Mario Venzago's Bruckner cycle on CPO stands out for the attention paid to recreating a unique period sound for each symphony, with the participation of five different orchestras. This recording of the Symphony No. 5 in B flat major with the Tapiola Sinfonietta is notable for its tight ensemble playing and authentic late-19th century tone colors, including the pungent sonorities of brass and woodwinds, and the glossy sound of strings played with minimal vibrato. However, the most distinctive aspect of Venzago's interpretation is his brisk pacing, which is likely fleeter and more energetic than anybody else's on CD. The usual weightiness of Bruckner's chorales and fanfares has been rejected, and Venzago gives the first movement an urgency and fire that make it extremely volatile and exciting. This propels the work into a surprisingly jaunty, Andante-like Adagio, a Scherzo that is set at a conventional tempo, and a Finale that matches the opening movement for explosiveness and speed. This lightning-fast performance will not sit well with traditionalists who favor a reverent approach to Bruckner, such as Klemperer's or Barbirolli's, or practically everybody else's, but it is guaranteed to shake up the conventional wisdom on how to play this piece. Highly recommended to open-minded Brucknerians.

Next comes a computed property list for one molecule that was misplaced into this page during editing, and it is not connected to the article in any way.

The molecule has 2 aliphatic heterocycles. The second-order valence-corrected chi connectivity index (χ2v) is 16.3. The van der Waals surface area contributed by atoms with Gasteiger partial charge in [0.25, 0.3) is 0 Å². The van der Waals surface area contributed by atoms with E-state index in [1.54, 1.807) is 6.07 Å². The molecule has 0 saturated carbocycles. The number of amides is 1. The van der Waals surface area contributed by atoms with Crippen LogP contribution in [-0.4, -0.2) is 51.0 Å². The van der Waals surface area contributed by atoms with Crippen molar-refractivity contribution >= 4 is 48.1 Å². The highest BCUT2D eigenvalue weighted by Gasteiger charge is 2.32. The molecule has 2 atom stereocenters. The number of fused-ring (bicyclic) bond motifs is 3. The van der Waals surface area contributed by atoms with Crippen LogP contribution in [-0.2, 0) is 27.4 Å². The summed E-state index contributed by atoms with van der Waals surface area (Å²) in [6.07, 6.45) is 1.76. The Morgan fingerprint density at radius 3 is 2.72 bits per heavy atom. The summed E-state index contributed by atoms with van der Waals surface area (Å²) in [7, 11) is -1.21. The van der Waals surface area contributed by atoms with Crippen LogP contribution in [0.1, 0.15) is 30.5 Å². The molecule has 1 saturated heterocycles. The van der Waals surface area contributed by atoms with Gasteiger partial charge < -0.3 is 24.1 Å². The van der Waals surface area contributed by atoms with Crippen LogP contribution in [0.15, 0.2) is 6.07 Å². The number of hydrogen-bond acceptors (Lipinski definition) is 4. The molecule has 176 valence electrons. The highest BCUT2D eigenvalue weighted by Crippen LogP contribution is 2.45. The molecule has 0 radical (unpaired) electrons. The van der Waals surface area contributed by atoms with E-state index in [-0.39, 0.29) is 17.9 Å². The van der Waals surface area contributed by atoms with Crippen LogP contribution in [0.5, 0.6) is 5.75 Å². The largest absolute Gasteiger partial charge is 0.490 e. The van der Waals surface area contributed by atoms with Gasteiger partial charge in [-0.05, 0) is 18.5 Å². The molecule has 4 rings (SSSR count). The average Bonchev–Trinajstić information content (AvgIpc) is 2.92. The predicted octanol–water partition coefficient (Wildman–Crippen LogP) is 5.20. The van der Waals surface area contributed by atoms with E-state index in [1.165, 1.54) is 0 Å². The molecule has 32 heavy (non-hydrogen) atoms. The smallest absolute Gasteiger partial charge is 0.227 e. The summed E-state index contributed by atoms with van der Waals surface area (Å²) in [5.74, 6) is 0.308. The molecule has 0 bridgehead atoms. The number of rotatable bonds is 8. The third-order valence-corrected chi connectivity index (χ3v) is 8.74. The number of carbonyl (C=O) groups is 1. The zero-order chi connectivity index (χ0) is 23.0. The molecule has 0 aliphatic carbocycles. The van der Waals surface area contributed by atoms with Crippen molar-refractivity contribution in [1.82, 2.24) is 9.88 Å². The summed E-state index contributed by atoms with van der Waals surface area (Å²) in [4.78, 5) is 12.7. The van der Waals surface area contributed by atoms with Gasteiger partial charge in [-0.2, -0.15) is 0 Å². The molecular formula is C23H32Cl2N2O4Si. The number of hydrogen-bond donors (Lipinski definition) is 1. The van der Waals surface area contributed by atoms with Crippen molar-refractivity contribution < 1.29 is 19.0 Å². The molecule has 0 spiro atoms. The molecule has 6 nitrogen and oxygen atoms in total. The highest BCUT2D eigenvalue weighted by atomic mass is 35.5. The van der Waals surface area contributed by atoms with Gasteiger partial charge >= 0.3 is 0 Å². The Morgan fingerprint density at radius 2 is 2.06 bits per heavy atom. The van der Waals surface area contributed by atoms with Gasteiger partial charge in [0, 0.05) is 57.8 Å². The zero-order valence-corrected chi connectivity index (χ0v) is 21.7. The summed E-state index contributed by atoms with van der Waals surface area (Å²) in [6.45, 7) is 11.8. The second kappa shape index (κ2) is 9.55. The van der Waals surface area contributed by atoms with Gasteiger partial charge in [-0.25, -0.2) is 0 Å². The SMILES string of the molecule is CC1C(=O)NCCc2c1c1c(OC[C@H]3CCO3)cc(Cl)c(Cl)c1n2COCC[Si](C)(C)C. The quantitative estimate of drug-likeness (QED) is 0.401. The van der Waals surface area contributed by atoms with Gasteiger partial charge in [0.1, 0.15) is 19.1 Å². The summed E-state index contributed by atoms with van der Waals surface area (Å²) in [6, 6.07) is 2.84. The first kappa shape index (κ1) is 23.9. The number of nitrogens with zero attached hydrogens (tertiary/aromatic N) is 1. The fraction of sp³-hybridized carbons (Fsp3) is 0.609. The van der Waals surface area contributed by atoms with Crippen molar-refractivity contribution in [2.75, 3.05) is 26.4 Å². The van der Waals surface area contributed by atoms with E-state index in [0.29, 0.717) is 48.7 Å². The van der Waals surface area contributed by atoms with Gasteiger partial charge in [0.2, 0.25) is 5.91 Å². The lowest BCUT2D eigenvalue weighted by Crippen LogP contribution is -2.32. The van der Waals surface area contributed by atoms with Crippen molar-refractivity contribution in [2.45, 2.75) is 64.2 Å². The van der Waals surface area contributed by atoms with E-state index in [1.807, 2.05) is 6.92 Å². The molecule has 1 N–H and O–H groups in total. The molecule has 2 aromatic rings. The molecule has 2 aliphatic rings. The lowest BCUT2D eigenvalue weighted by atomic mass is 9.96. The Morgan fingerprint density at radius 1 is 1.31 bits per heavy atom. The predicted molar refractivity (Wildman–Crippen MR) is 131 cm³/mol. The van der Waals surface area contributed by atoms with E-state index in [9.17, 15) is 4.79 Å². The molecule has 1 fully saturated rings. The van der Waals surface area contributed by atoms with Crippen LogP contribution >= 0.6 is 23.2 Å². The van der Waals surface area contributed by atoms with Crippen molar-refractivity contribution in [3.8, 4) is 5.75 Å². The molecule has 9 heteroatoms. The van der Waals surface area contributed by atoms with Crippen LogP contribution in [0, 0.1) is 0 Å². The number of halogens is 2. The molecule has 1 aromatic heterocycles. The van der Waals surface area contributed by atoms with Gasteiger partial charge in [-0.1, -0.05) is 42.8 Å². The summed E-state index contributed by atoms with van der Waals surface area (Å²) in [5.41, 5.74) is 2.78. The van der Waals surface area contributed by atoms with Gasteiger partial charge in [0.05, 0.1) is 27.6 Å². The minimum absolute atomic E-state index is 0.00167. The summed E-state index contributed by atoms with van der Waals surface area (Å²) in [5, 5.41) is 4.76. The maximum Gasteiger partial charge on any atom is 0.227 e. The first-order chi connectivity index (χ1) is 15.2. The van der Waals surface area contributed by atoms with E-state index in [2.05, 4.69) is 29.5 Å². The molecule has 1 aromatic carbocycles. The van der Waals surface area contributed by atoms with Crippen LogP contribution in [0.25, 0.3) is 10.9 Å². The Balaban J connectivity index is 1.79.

Share this page
AllMusic Review by Blair Sanderson
|Symphony No. 5 in B flat major|